- The Washington Times - Wednesday, May 18, 2005

Pryor engagement

MTV.com

Mike Epps (“All About the Benjamins,” “The Fighting Temptations”) has been tapped to play comic genius Richard Pryor in a big-screen biopic, according to Variety. The movie will be co-produced by Mr. Pryor and his wife, Jennifer Lee Pryor, who said Mr. Epps was selected over an earlier choice for the part, actor-comedian Damon Wayans, whom the pair believed was too well-known.

Mr. Epps will next be seen as Ed Norton in a movie version of “The Honeymooners” due in theaters this summer.

Reversal of fortune

Associated Press

A British court yesterday overturned a ruling ordering celebrity magazine Hello! to pay more than $3.6 million to a rival for printing unauthorized photos of the New York wedding of Michael Douglas and Catherine Zeta-Jones.

The ruling by the three Court of Appeal judges backed the magazine’s challenge to a lower court’s order that it pay more than $1.8 million in damages and another $1.8 million in legal costs to rival magazine OK! which had an exclusive contract with Mr. Douglas and Miss Zeta-Jones, according to Associated Press.

However, the judges upheld the high court’s 2003 ruling that Hello! had breached the couple’s commercial confidentiality by publishing secretly snapped photos of their November 2000 nuptials at the Plaza Hotel in New York.

Hello! still must pay token damages of $28,000 awarded to the couple in 2003.

During a six-week hearing, Miss Zeta-Jones said she had felt “violated” when Hello! published its “sleazy and unflattering” pictures, AP reported. She singled out an image that showed Mr. Douglas feeding her wedding cake, saying, “I don’t usually like my husband shoving a spoon down my throat to be photographed.”

In its appeal, Hello! argued that it had run its own wedding pictures as a “spoiler” to its rival’s coverage — a common practice in journalism. The court agreed, dismissing a claim by OK! that the pictures had unlawfully interfered with its business.

Northern and Shell PLC, which owns OK! said it would appeal the ruling to the House of Lords, Britain’s highest appeals court.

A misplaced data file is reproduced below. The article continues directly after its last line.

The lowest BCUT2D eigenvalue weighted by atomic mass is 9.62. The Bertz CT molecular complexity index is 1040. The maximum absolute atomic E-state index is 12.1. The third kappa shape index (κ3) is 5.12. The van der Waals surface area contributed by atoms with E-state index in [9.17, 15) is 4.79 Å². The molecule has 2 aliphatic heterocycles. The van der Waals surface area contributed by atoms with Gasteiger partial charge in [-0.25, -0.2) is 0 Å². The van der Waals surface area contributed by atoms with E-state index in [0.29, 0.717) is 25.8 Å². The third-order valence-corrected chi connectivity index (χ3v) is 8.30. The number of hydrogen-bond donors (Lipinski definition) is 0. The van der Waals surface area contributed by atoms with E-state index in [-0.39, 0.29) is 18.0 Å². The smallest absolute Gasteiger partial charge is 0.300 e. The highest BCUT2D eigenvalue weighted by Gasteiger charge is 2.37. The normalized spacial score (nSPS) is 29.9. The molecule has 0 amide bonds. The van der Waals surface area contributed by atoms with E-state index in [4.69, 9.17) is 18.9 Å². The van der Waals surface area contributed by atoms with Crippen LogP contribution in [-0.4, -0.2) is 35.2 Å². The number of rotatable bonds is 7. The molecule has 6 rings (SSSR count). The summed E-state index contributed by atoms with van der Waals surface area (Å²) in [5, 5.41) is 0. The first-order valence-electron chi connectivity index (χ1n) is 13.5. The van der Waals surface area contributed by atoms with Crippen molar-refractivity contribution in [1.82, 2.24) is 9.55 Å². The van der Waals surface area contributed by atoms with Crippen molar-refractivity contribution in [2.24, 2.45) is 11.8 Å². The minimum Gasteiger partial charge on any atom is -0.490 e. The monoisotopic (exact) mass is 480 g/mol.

Curtain call

He turns 90 on Memorial Day, but Emery Battis, a longtime member of the Shakespeare Theatre, shows no signs of slowing down — at least not in the near future.

The actor, a former professor of American history at Rutgers University in New Jersey, is in rehearsals for the company’s production of “Lady Windermere’s Fan,” the society comedy by Oscar Wilde that opens June 13. (Previews begin June 7.)

Mr. Battis, the oldest Shakespearean actor in the District, according to Shakespeare Theatre publicist Liza Holtmeier, received the Helen Hayes Award for lifetime achievement in 2002.

Dance critic honored

Jean Battey Lewis, who writes dance reviews for The Washington Times, will receive the 2005 Pola Nirenska Award for Lifetime Achievement.

The award, one of two Nirenska honors announced yesterday by the Washington Performing Arts Society, will be presented during the fifth annual Metro D.C. Dance Awards ceremony Sept. 26 in the Kennedy Center’s Terrace Theater. (D.C.-based choreographer Ed Tyler will receive the second award, for artistic excellence.)

Miss Lewis, whose articles about dance have also appeared in the New York Times, the Japan Times (in Tokyo), and Dance and Playbill magazines, among other publications, studied dance with a number of its legendary names, including Steffi Nossen, Hanya Holm and Charles Weidman, and at Jacob’s Pillow with Alicia Markova, Anton Dolin and Ted Shawn. She also studied bodybuilding with Joseph Pilates.

From 1978 to 1980, Miss Lewis — a former adjunct professor of dance at American and George Mason universities — was editor and associate publisher of the magazine Washington Guide to the Arts, which covered the performing and visual arts in the Washington area. She also broadcast a weekly show, “Invitation to the Dance,” on WGMS-FM radio and produces stories on dance-related topics for National Public Radio.

The Pola Nirenska Award — named for a noted performer, choreographer and mentor to a generation of D.C.-area dancers — is given annually to two persons who have demonstrated outstanding contributions, artistic excellence or potential, or devoted service to dance. It was established in 1993 in memory of Miss Nirenska and is presented by WPAS, which hosts its annual selection committee of dance professionals.

Compiled by R. Denise Yourse and Ann Geracimos from staff, Web and wire reports.

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